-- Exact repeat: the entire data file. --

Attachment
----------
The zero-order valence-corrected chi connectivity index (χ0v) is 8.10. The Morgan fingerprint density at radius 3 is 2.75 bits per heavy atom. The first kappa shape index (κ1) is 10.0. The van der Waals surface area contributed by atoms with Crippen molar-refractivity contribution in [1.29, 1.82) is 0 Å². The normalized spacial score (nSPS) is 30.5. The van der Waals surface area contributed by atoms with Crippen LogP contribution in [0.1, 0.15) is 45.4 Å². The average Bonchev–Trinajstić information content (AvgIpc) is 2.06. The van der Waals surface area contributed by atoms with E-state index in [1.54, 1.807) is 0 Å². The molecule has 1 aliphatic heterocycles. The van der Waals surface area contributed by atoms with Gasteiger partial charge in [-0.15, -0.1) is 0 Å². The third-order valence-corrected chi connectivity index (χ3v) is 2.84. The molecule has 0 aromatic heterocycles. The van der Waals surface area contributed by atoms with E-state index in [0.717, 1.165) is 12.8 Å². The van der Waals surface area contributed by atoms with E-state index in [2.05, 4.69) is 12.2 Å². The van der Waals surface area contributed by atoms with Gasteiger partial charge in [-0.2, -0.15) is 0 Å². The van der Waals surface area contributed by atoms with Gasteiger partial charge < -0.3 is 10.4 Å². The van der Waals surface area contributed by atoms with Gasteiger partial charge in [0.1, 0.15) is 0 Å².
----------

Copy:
The zero-order valence-corrected chi connectivity index (χ0v) is 8.10. The Morgan fingerprint density at radius 3 is 2.75 bits per heavy atom. The first kappa shape index (κ1) is 10.0. The van der Waals surface area contributed by atoms with Crippen molar-refractivity contribution in [1.29, 1.82) is 0 Å². The normalized spacial score (nSPS) is 30.5. The van der Waals surface area contributed by atoms with Crippen LogP contribution in [0.1, 0.15) is 45.4 Å². The average Bonchev–Trinajstić information content (AvgIpc) is 2.06. The van der Waals surface area contributed by atoms with E-state index in [1.54, 1.807) is 0 Å². The molecule has 1 aliphatic heterocycles. The van der Waals surface area contributed by atoms with Gasteiger partial charge in [-0.15, -0.1) is 0 Å². The third-order valence-corrected chi connectivity index (χ3v) is 2.84. The molecule has 0 aromatic heterocycles. The van der Waals surface area contributed by atoms with E-state index in [0.717, 1.165) is 12.8 Å². The van der Waals surface area contributed by atoms with E-state index in [2.05, 4.69) is 12.2 Å². The van der Waals surface area contributed by atoms with Gasteiger partial charge in [-0.2, -0.15) is 0 Å². The van der Waals surface area contributed by atoms with Gasteiger partial charge < -0.3 is 10.4 Å². The van der Waals surface area contributed by atoms with Gasteiger partial charge in [0.1, 0.15) is 0 Å².